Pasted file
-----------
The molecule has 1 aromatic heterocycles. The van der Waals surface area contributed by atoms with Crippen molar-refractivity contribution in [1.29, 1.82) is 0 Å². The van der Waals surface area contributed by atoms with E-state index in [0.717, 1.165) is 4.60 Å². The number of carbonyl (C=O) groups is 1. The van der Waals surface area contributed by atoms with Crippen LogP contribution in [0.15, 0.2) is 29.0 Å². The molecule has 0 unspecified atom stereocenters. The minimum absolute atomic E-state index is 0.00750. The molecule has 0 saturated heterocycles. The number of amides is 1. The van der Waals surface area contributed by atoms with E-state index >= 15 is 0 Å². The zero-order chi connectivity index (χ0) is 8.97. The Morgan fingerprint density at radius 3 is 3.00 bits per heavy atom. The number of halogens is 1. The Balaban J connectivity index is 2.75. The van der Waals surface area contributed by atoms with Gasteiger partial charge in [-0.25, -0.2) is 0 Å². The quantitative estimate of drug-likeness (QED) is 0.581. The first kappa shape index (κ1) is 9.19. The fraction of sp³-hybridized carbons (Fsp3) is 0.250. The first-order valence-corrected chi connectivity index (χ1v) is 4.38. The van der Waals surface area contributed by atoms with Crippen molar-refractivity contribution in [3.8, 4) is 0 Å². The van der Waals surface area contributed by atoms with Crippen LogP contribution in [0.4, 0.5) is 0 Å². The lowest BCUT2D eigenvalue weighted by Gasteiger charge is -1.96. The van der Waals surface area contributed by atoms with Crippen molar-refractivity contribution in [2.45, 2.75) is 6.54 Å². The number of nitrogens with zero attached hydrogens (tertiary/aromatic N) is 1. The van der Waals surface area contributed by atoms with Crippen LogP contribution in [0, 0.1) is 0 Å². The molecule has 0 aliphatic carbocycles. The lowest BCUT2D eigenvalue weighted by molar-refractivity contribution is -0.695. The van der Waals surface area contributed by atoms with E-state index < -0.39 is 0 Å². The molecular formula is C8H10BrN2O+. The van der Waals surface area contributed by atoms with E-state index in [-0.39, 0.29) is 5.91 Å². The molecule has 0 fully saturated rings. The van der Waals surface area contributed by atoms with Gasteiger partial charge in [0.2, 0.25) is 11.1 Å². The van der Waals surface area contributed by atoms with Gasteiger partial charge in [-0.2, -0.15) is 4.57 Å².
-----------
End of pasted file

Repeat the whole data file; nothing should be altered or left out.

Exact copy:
The molecule has 1 aromatic heterocycles. The van der Waals surface area contributed by atoms with Crippen molar-refractivity contribution in [1.29, 1.82) is 0 Å². The van der Waals surface area contributed by atoms with E-state index in [0.717, 1.165) is 4.60 Å². The number of carbonyl (C=O) groups is 1. The van der Waals surface area contributed by atoms with Crippen LogP contribution in [0.15, 0.2) is 29.0 Å². The molecule has 0 unspecified atom stereocenters. The minimum absolute atomic E-state index is 0.00750. The molecule has 0 saturated heterocycles. The number of amides is 1. The van der Waals surface area contributed by atoms with E-state index >= 15 is 0 Å². The zero-order chi connectivity index (χ0) is 8.97. The Morgan fingerprint density at radius 3 is 3.00 bits per heavy atom. The number of halogens is 1. The Balaban J connectivity index is 2.75. The van der Waals surface area contributed by atoms with Gasteiger partial charge in [-0.25, -0.2) is 0 Å². The quantitative estimate of drug-likeness (QED) is 0.581. The first kappa shape index (κ1) is 9.19. The fraction of sp³-hybridized carbons (Fsp3) is 0.250. The first-order valence-corrected chi connectivity index (χ1v) is 4.38. The van der Waals surface area contributed by atoms with Crippen molar-refractivity contribution in [3.8, 4) is 0 Å². The van der Waals surface area contributed by atoms with Crippen LogP contribution in [0.4, 0.5) is 0 Å². The lowest BCUT2D eigenvalue weighted by Gasteiger charge is -1.96. The van der Waals surface area contributed by atoms with Crippen molar-refractivity contribution in [2.45, 2.75) is 6.54 Å². The number of nitrogens with zero attached hydrogens (tertiary/aromatic N) is 1. The van der Waals surface area contributed by atoms with Crippen LogP contribution in [0, 0.1) is 0 Å². The molecule has 0 aliphatic carbocycles. The lowest BCUT2D eigenvalue weighted by molar-refractivity contribution is -0.695. The van der Waals surface area contributed by atoms with E-state index < -0.39 is 0 Å². The molecular formula is C8H10BrN2O+. The van der Waals surface area contributed by atoms with E-state index in [-0.39, 0.29) is 5.91 Å². The molecule has 0 fully saturated rings. The van der Waals surface area contributed by atoms with Gasteiger partial charge in [0.2, 0.25) is 11.1 Å². The van der Waals surface area contributed by atoms with Gasteiger partial charge in [-0.2, -0.15) is 4.57 Å².